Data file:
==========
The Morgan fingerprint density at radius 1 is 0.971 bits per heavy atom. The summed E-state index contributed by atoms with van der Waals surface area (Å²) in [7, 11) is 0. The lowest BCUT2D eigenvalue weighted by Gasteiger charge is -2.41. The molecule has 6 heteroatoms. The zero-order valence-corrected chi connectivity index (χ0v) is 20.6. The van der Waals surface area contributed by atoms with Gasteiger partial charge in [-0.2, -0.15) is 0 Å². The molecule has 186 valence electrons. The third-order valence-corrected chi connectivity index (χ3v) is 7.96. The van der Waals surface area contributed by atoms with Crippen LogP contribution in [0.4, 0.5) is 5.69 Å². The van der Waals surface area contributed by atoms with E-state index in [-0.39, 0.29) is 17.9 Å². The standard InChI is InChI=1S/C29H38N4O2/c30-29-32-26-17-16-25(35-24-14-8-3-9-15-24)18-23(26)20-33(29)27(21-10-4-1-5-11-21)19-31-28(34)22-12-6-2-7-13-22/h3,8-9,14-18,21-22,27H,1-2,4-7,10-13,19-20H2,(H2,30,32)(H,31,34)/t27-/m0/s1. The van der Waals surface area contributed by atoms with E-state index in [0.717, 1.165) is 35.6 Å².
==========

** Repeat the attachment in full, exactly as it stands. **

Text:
The Morgan fingerprint density at radius 1 is 0.971 bits per heavy atom. The summed E-state index contributed by atoms with van der Waals surface area (Å²) in [7, 11) is 0. The lowest BCUT2D eigenvalue weighted by Gasteiger charge is -2.41. The molecule has 6 heteroatoms. The zero-order valence-corrected chi connectivity index (χ0v) is 20.6. The van der Waals surface area contributed by atoms with Gasteiger partial charge in [-0.2, -0.15) is 0 Å². The molecule has 186 valence electrons. The third-order valence-corrected chi connectivity index (χ3v) is 7.96. The van der Waals surface area contributed by atoms with Crippen LogP contribution in [0.4, 0.5) is 5.69 Å². The van der Waals surface area contributed by atoms with E-state index in [-0.39, 0.29) is 17.9 Å². The standard InChI is InChI=1S/C29H38N4O2/c30-29-32-26-17-16-25(35-24-14-8-3-9-15-24)18-23(26)20-33(29)27(21-10-4-1-5-11-21)19-31-28(34)22-12-6-2-7-13-22/h3,8-9,14-18,21-22,27H,1-2,4-7,10-13,19-20H2,(H2,30,32)(H,31,34)/t27-/m0/s1. The van der Waals surface area contributed by atoms with E-state index in [0.717, 1.165) is 35.6 Å².